To acquire all blood diet, vampire bats lost genes for bitter taste

| | June 27, 2014
This article or excerpt is included in the GLP’s daily curated selection of ideologically diverse news, opinion and analysis of biotechnology innovation.

Vampire bats have lousy taste. But they’re not bitter about it.

According to research published today in Proceedings of the Royal Society B, vampire bats — the only mammals to feed exclusively on blood — have significantly reduced taste receptors for bitterness. The findings are surprising because bitterness in nature is often an indicator of poison and most animals rely on their taste receptors to avoid it.

Researchers believe the vampire bat’s reduced ability to taste bitterness is the result of specific gene sequences getting garbled and trashed as the animals’ highly specialized diet evolved.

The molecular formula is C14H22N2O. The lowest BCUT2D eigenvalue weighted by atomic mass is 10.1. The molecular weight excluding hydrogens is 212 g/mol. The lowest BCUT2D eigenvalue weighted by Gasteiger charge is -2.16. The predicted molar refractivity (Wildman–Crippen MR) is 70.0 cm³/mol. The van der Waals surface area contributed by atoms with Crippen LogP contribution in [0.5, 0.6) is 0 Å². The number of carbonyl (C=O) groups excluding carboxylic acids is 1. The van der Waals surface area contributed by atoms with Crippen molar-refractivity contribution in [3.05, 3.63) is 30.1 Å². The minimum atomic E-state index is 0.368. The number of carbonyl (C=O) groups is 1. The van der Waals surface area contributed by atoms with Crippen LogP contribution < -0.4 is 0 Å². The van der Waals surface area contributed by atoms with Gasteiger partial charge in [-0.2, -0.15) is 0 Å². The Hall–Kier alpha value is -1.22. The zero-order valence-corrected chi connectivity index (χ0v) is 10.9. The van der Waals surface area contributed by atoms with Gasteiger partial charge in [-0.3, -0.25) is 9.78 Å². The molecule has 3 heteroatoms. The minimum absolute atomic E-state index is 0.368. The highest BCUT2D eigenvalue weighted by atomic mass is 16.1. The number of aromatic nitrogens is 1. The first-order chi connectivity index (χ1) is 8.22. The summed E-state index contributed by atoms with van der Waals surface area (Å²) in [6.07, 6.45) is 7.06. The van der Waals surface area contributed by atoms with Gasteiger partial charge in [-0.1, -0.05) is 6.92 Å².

The team sequenced genes responsible for taste receptors in all three vampire bat species as well as 11 other species of bat. Compared to fruit- and insect-eating bats, vampire bats had significantly fewer functioning taste receptors for bitterness. The vampire bats also had higher amounts of pseudogenes, or non-functioning DNA debris, where the “bitterness” genes should have been located.

Read the full, original story: Vampire bats’ blood diet numbed their taste buds

Share via
News on human & agricultural genetics and biotechnology delivered to your inbox.
Optional. Mail on special occasions.
Send this to a friend